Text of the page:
If Everyone at Home is Happy but You, They've Got a Problem

And it goes without saying, so do you.

Now that I'm sliding towards the home base of 40 years of age (and no fucks left to give), I can't help but look back on - honestly - how shit being 30 was. 30 is "adult up." Party years are over. It's time to settle down, pop out your kids (should you choose to have them), and grind your way towards PTA meetings and empty nest syndrome.

30 is the weight of the world falls on your head like a ton of bricks - because you don't know any better.

This week has been an interesting and insightful one. There was a cool little reddit thread about why women nag, and there was a surprising number of women who piped up and said that the men in their life WANTED them to. Why did men want the women to nag? Well, reasons including a) they didn't have their shit together, and b) the cultural expectation that this is the way it ought to be. Substitute a polka dot and lipstick for a hot mess, the martini glass for a wine glass, and the gossiping housewives for mom trying to work, and you've basically got the recipe for an updated 1950s housewife.

Throw a laugh track in, we've got a fucking sitcom.

Needless to say, the Babble article "Everyone in My Family Is Happier When I Don’t Work — Except for Me" which also came out this week touched a chord of sympathy in me at the same time it pissed me off. I've done a lot of growing past 35, and I expect I'll do more yet. I can't promise I know everything, but I do know this one thing:

If everyone's happy but you, this isn't sustainable.

There's a reason women suffer depression and anxiety and stress more than men. If you look at the list from the Mayo clinic, and you skip past the bullshit at the top about our PMS makes us crazy (like, REALLY?), buried near the bottom of the list are things like social isolation, life circumstances, and culture.

Can we just move this up to the top of the list, please?

Not to belittle issues like postpartum depression and PMDD, which are real and serious. BUT, while everyone is making these neat little boxes to lable various causes and effects in, I think the fact that "social isolation, life circumstances, and culture" is actually the common denominator that exacerbates all the other triggers. Don't think it's true? How about that whole bullshit with the greeting "How are you?" and how we're expected to respond.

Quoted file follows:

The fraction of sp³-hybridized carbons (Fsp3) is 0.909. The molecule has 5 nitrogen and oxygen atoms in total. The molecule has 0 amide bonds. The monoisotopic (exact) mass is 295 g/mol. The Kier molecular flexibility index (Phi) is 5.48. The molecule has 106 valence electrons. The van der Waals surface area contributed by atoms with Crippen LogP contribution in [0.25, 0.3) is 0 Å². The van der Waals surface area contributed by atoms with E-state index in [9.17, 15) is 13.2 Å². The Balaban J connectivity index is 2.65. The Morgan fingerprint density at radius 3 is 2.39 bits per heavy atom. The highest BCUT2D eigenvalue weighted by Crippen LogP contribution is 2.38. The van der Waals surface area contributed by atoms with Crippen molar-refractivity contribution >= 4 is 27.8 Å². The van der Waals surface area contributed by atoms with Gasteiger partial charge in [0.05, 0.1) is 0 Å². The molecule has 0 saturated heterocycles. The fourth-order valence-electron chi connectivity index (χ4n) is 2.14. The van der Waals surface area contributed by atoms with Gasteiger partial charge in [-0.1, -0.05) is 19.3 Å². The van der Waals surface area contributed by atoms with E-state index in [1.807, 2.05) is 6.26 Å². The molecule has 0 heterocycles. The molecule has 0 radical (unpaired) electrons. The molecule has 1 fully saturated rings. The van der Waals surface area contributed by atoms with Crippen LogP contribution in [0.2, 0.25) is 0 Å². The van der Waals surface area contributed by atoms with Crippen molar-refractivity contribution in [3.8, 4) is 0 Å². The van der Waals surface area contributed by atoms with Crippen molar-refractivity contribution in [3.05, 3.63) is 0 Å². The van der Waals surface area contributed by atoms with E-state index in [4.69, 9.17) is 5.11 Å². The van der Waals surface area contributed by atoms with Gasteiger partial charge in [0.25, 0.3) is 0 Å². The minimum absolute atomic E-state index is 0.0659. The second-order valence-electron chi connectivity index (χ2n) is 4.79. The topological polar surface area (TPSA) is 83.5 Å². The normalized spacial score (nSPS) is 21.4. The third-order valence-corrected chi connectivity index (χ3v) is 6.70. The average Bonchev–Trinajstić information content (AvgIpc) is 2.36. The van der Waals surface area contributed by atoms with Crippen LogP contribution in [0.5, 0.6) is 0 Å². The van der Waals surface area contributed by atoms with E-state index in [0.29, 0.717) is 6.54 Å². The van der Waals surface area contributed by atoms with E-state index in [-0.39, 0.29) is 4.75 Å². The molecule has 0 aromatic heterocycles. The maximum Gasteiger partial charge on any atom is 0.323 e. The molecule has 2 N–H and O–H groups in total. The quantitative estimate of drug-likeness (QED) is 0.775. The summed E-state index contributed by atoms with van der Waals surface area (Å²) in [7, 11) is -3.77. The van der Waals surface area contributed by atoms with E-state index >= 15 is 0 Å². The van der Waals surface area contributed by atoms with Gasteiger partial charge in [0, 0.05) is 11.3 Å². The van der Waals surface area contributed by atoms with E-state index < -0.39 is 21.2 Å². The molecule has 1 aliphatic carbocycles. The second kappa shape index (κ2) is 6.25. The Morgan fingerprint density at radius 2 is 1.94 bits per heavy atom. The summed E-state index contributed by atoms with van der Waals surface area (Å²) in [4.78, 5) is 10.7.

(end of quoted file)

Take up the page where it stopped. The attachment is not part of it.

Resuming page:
Our culture is one of mom-martyrs and super women, sacrificing everything to be everything for everybody else. And it's bullshit. And if the ones who love you can't see that they're wearing you down to a nub in the ground, well, you've got a situation that's going to kerplode sooner or later.

I've been given grief about having only one kid (can you believe people have actually called me selfish?). I have a few friends I haven't seen face to face in years because they're busy with little Johnny's back-to-back extracurricular calendar. I felt hella guilty about getting a housekeeper because I work from home. I worried about whether I was traumatizing my son for life by yelling at him for - yet again - not having his shit together in the morning, causing us a mad rush to get to the bus stop.

You know what I think these days?

I think the decision about how many kids I want to exit my vagina is my business and my husband's. Especially since, you know, nobody else will be stepping up to the plate to help us feed and raise them.

I think some of these "friends" are jerks and not my friends after all. Nothing says "I don't give a shit about you" like the inability to make a lunch date before 2020.

I think if the housekeeper's going to judge me for paying her to do the things I hate instead of doing it myself, I'm sure I can find someone else to pay. I sure as hell don't have to worry about what my husband thinks, he thinks this is the smartest idea I ever had, and now he wants to pay other people to do everything that we always felt like we had to do around the house ourselves.

I also think that my son is growing into a little man. He's not three anymore, and completely helpless. He's eight, and is 100% capable of making sure he packs his lunch in the evening - and he knows this is his chore. Why should I feel guilty about expecting him to have his shit together and getting pissed about having to nag? Will his future girlfriend thank me for his leaving my house looking for another woman to be his mom?

I would think not.

Don't commit to doing more than is good for your mental health. Don't fall prey to the whole idea you have to pop out 3.5 children. When people offer to help, throw chores at them. Give your babies formula if it makes it easier for you. Pay for help whenever you want to and can afford to. Pay for a housekeeper. Buy a dinner service (hell, most of us at YMC have become addicted to it). Go back to work, and leave your kids in the hands of a GOOD childcare service if you want to work. 

We're not Stepford wives. Every situation is different. But the one thing I can guarantee? Nobody enjoys being the mom martyr. So don't do it.

We'll have enough shit to deal with in our lives without willingly putting all of our happiness on the sacrificial altar.

RELATED: Hey Moms, That Formula Fed Baby is Going to be Fine

Anne is one of those people who usually speaks to others in memes, pop culture references, and SAT words. On those occasions she can be understood at all, she likes to entertain others with a sense of humour usually described by friends as “hilarious—once you get to know her.”